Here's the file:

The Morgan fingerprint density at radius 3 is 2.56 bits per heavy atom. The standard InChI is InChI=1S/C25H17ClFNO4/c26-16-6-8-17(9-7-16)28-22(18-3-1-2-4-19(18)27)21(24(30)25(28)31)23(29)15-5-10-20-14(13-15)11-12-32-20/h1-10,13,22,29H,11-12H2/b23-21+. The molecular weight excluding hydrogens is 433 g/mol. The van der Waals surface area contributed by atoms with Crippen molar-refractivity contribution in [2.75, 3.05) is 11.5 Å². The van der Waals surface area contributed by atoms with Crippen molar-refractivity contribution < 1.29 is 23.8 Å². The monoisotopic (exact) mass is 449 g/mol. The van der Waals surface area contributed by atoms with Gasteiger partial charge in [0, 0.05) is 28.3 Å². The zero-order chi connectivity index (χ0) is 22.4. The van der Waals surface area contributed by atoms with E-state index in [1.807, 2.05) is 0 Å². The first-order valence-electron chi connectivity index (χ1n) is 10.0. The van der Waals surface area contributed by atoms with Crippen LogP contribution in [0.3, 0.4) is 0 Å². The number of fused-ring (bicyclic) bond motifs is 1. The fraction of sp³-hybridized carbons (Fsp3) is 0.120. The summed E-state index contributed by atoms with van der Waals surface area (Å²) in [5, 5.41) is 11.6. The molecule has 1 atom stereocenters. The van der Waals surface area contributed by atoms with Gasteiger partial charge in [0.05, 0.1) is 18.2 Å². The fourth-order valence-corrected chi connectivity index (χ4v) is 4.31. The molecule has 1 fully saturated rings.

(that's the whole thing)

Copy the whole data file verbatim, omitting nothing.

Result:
The Morgan fingerprint density at radius 3 is 2.56 bits per heavy atom. The standard InChI is InChI=1S/C25H17ClFNO4/c26-16-6-8-17(9-7-16)28-22(18-3-1-2-4-19(18)27)21(24(30)25(28)31)23(29)15-5-10-20-14(13-15)11-12-32-20/h1-10,13,22,29H,11-12H2/b23-21+. The molecular weight excluding hydrogens is 433 g/mol. The van der Waals surface area contributed by atoms with Crippen molar-refractivity contribution in [2.75, 3.05) is 11.5 Å². The van der Waals surface area contributed by atoms with Crippen molar-refractivity contribution < 1.29 is 23.8 Å². The monoisotopic (exact) mass is 449 g/mol. The van der Waals surface area contributed by atoms with Gasteiger partial charge in [0, 0.05) is 28.3 Å². The zero-order chi connectivity index (χ0) is 22.4. The van der Waals surface area contributed by atoms with E-state index in [1.807, 2.05) is 0 Å². The first-order valence-electron chi connectivity index (χ1n) is 10.0. The van der Waals surface area contributed by atoms with Crippen LogP contribution in [0.3, 0.4) is 0 Å². The number of fused-ring (bicyclic) bond motifs is 1. The fraction of sp³-hybridized carbons (Fsp3) is 0.120. The summed E-state index contributed by atoms with van der Waals surface area (Å²) in [5, 5.41) is 11.6. The molecule has 1 atom stereocenters. The van der Waals surface area contributed by atoms with Gasteiger partial charge in [0.05, 0.1) is 18.2 Å². The fourth-order valence-corrected chi connectivity index (χ4v) is 4.31. The molecule has 1 fully saturated rings.